And it came to pass, as they journeyed from the east, that they found a plain in the land of Shinar,3 and they dwelt there.  Then they said to one another, “Come, let us make bricks and bake them thoroughly.”  They had brick for stone, and they had bitumen for mortar.

And they said, “Come, let us build ourselves a city, and a tower whose top is in the heavens; let us make a name for ourselves, lest we be scattered abroad over the face of the whole earth.”

But Jehovah came down to see the city and the tower which the sons of men were building.  And Jehovah said, “Indeed the people are one and they all have one language, and this is what they begin to do; now nothing that they propose to do will be withheld from them.  Come, let Us go down there and confuse their language, that they may not understand one another’s speech.”

So Jehovah scattered them abroad from there over the face of all the earth, and they ceased building the city.

Therefore its name is called Babel, because there Jehovah confused the language of all the earth; and from there Jehovah scattered them abroad over the face of all the earth.    Genesis 10:32 to 11:9

 

We need some background to understand these verses.

 

The first thing to understand is that Nimrod was not a favoured son of God’s.

 

Flavius Josephus, about 90 CE, wrote this in his Antiquities of the Jews:

 

Now it was Nimrod who excited them to such an affront and contempt of God. He was the grandson of Ham, the son of Noah, a bold man, and of great strength of hand. He persuaded them not to ascribe it to God as if it were through his means they were happy, but to believe that it was their own courage which procured that happiness. He also gradually changed the government into tyranny, seeing no other way of turning men from the fear of God, but to bring them into a constant dependence on his power...

 

Now the multitude were very ready to follow the determination of Nimrod and to esteem it a piece of cowardice to submit to God; and they built a tower, neither sparing any pains, nor being in any degree negligent about the work: and, by reason of the multitude of hands employed in it, it grew very high, sooner than any one could expect; but the thickness of it was so great, and it was so strongly built, that thereby its great height seemed, upon the view, to be less than it really was. It was built of burnt brick, cemented together with mortar, made of bitumen, that it might not be liable to admit water.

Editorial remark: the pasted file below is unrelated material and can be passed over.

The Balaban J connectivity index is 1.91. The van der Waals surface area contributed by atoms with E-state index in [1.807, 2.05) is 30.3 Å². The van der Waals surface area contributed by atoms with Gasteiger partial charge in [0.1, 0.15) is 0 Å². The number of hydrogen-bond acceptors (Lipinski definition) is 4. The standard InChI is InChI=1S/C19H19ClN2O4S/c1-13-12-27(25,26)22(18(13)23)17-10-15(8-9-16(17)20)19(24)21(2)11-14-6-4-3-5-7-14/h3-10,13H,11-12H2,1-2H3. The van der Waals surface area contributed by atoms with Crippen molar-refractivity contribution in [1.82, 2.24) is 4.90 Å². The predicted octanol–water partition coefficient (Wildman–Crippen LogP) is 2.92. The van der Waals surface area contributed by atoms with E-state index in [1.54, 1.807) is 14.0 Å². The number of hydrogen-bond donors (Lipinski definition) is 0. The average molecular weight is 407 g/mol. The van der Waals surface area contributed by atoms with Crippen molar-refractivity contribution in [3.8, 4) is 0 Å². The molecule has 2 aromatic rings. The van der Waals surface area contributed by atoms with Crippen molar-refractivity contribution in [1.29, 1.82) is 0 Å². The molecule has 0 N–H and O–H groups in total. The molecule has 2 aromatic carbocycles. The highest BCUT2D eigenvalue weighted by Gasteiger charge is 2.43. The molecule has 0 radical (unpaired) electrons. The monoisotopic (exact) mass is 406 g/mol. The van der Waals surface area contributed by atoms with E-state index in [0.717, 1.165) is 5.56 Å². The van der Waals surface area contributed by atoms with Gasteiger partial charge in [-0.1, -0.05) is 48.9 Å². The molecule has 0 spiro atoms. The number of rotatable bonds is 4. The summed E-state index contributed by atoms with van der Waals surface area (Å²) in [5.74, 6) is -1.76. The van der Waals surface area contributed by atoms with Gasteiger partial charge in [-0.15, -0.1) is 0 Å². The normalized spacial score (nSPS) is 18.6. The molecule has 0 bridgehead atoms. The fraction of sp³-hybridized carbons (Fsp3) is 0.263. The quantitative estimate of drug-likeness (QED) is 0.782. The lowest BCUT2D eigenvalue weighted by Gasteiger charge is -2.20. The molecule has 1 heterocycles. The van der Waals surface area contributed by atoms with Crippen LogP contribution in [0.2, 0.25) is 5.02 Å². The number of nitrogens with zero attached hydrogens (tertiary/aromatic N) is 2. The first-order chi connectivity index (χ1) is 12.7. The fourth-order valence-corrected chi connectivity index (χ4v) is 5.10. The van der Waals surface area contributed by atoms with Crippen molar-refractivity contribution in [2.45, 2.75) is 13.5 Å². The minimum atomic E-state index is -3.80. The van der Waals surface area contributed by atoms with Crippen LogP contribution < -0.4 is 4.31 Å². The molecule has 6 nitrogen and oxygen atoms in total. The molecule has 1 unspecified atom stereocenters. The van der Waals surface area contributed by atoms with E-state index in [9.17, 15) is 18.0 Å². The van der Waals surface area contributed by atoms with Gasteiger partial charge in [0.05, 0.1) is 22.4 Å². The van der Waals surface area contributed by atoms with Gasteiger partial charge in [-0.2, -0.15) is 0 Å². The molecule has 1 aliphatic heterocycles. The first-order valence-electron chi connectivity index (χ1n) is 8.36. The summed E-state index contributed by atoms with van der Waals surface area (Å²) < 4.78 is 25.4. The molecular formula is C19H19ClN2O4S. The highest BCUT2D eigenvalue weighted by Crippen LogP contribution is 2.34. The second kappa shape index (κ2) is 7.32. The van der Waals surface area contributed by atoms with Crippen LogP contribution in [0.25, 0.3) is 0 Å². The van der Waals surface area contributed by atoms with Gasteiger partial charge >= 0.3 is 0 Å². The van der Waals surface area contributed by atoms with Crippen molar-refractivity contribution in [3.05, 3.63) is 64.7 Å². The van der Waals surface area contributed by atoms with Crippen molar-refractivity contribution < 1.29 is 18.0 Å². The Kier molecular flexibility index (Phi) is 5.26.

When God saw that they acted so madly, he did not resolve to destroy them utterly, since they were not grown wiser by the destruction of the former sinners [in the Flood]; but he caused a tumult among them, by producing in them diverse languages, and causing that, through the multitude of those languages, they should not be able to understand one another. The place wherein they built the tower is now called Babylon, because of the confusion of that language which they readily understood before; for the Hebrews mean by the word Babel, confusion. The Sibyl also makes mention of this tower, and of the confusion of the language, when she says thus:-- “When all men were of one language, some of them built a high tower, as if they would thereby ascend up to heaven; but the gods sent storms of wind and overthrew the tower, and gave everyone a peculiar language; and for this reason it was that the city was called Babylon.”

 

But Where Was Babel and its Famed Tower?

Several locations for Nimrod’s first kingdom have been proposed.  The most widely accepted one is the least plausible.  Josephus says that Babel is actually Babylon, due to the similarity in names and the fact that there are the ruins of an ancient ziggurat there (called Etemenanki (meaning ‘temple connecting heaven and earth’, located at 32.53639°N 44.42083°E and indicated in Figure 2).  There are serious problems with this suggestion: First, Babylon is too far from where the Ark landed, and in the wrong direction.  Babylon is 560 km to the south-south-east of Noah’s village.  But Noah’s descendants travelled west, not south.  And why would they travel so far south, and most of it over good agricultural land, before they settled down?  And why would they pick this spot, which has no mountains to hunt in and to protect the cities and is essentially the same as the rest of the plain?

 

Secondly, Babel is Hebrew, derived from their verb balal which means Confusion, due to the confusion caused when God changed their languages.  Babylon is derived from the Akkadian name of the city of Bab-ilim, meaning the “Gate of God”.  So these are actually two different cities with different names that mean very different things.